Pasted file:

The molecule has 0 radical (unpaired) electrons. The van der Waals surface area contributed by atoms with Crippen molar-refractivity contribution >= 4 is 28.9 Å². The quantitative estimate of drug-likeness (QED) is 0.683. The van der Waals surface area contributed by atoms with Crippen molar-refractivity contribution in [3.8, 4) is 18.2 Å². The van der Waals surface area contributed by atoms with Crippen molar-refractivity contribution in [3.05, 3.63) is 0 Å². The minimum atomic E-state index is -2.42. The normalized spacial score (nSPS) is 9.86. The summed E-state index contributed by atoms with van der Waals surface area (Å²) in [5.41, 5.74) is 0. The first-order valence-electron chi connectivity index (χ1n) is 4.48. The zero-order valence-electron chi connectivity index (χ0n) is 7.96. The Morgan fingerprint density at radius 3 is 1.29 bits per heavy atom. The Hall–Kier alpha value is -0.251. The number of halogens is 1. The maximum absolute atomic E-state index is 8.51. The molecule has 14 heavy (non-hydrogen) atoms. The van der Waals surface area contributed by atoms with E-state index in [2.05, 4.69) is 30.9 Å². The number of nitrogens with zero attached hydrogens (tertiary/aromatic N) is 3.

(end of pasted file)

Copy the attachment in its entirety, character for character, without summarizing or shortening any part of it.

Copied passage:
The molecule has 0 radical (unpaired) electrons. The van der Waals surface area contributed by atoms with Crippen molar-refractivity contribution >= 4 is 28.9 Å². The quantitative estimate of drug-likeness (QED) is 0.683. The van der Waals surface area contributed by atoms with Crippen molar-refractivity contribution in [3.8, 4) is 18.2 Å². The van der Waals surface area contributed by atoms with Crippen molar-refractivity contribution in [3.05, 3.63) is 0 Å². The minimum atomic E-state index is -2.42. The normalized spacial score (nSPS) is 9.86. The summed E-state index contributed by atoms with van der Waals surface area (Å²) in [5.41, 5.74) is 0. The first-order valence-electron chi connectivity index (χ1n) is 4.48. The zero-order valence-electron chi connectivity index (χ0n) is 7.96. The Morgan fingerprint density at radius 3 is 1.29 bits per heavy atom. The Hall–Kier alpha value is -0.251. The number of halogens is 1. The maximum absolute atomic E-state index is 8.51. The molecule has 14 heavy (non-hydrogen) atoms. The van der Waals surface area contributed by atoms with E-state index in [2.05, 4.69) is 30.9 Å². The number of nitrogens with zero attached hydrogens (tertiary/aromatic N) is 3.